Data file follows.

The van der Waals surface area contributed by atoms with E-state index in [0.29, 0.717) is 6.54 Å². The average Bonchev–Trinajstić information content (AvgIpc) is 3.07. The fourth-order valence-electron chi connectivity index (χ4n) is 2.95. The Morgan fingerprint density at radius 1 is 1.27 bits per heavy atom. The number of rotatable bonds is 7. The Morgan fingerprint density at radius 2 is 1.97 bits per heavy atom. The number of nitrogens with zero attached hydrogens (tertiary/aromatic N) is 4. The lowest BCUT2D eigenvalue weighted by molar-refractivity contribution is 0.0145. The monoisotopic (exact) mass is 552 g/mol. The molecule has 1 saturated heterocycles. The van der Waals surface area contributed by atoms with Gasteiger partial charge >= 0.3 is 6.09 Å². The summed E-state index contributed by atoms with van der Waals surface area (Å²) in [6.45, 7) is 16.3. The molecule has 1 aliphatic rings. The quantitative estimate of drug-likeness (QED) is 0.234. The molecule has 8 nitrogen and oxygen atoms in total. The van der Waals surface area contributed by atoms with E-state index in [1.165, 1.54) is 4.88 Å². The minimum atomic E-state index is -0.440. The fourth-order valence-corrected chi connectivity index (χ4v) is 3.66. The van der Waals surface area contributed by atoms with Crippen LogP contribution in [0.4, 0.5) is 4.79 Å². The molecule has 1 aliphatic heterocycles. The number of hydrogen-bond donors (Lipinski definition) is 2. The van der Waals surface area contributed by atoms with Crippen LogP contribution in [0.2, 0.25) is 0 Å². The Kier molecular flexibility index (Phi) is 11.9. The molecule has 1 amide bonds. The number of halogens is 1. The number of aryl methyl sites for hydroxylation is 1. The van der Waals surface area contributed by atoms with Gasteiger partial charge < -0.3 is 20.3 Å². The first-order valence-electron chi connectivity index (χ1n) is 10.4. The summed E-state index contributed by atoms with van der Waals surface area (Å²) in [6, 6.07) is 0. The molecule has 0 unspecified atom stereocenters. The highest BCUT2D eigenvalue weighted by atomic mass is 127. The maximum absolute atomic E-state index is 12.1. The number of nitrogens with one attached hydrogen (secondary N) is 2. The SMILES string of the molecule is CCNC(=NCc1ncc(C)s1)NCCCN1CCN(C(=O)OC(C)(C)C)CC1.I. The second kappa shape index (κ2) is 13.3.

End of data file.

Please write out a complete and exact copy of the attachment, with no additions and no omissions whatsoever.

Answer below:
The van der Waals surface area contributed by atoms with E-state index in [0.29, 0.717) is 6.54 Å². The average Bonchev–Trinajstić information content (AvgIpc) is 3.07. The fourth-order valence-electron chi connectivity index (χ4n) is 2.95. The Morgan fingerprint density at radius 1 is 1.27 bits per heavy atom. The number of rotatable bonds is 7. The Morgan fingerprint density at radius 2 is 1.97 bits per heavy atom. The number of nitrogens with zero attached hydrogens (tertiary/aromatic N) is 4. The lowest BCUT2D eigenvalue weighted by molar-refractivity contribution is 0.0145. The monoisotopic (exact) mass is 552 g/mol. The molecule has 1 saturated heterocycles. The van der Waals surface area contributed by atoms with Gasteiger partial charge >= 0.3 is 6.09 Å². The summed E-state index contributed by atoms with van der Waals surface area (Å²) in [6.45, 7) is 16.3. The molecule has 1 aliphatic rings. The quantitative estimate of drug-likeness (QED) is 0.234. The molecule has 8 nitrogen and oxygen atoms in total. The van der Waals surface area contributed by atoms with E-state index in [1.165, 1.54) is 4.88 Å². The minimum atomic E-state index is -0.440. The fourth-order valence-corrected chi connectivity index (χ4v) is 3.66. The van der Waals surface area contributed by atoms with Crippen LogP contribution in [0.4, 0.5) is 4.79 Å². The molecule has 1 aliphatic heterocycles. The number of hydrogen-bond donors (Lipinski definition) is 2. The van der Waals surface area contributed by atoms with Crippen LogP contribution in [0.2, 0.25) is 0 Å². The Kier molecular flexibility index (Phi) is 11.9. The molecule has 1 amide bonds. The number of halogens is 1. The number of aryl methyl sites for hydroxylation is 1. The van der Waals surface area contributed by atoms with Gasteiger partial charge < -0.3 is 20.3 Å². The first-order valence-electron chi connectivity index (χ1n) is 10.4. The summed E-state index contributed by atoms with van der Waals surface area (Å²) in [6, 6.07) is 0. The molecule has 0 unspecified atom stereocenters. The highest BCUT2D eigenvalue weighted by atomic mass is 127. The maximum absolute atomic E-state index is 12.1. The number of nitrogens with one attached hydrogen (secondary N) is 2. The SMILES string of the molecule is CCNC(=NCc1ncc(C)s1)NCCCN1CCN(C(=O)OC(C)(C)C)CC1.I. The second kappa shape index (κ2) is 13.3.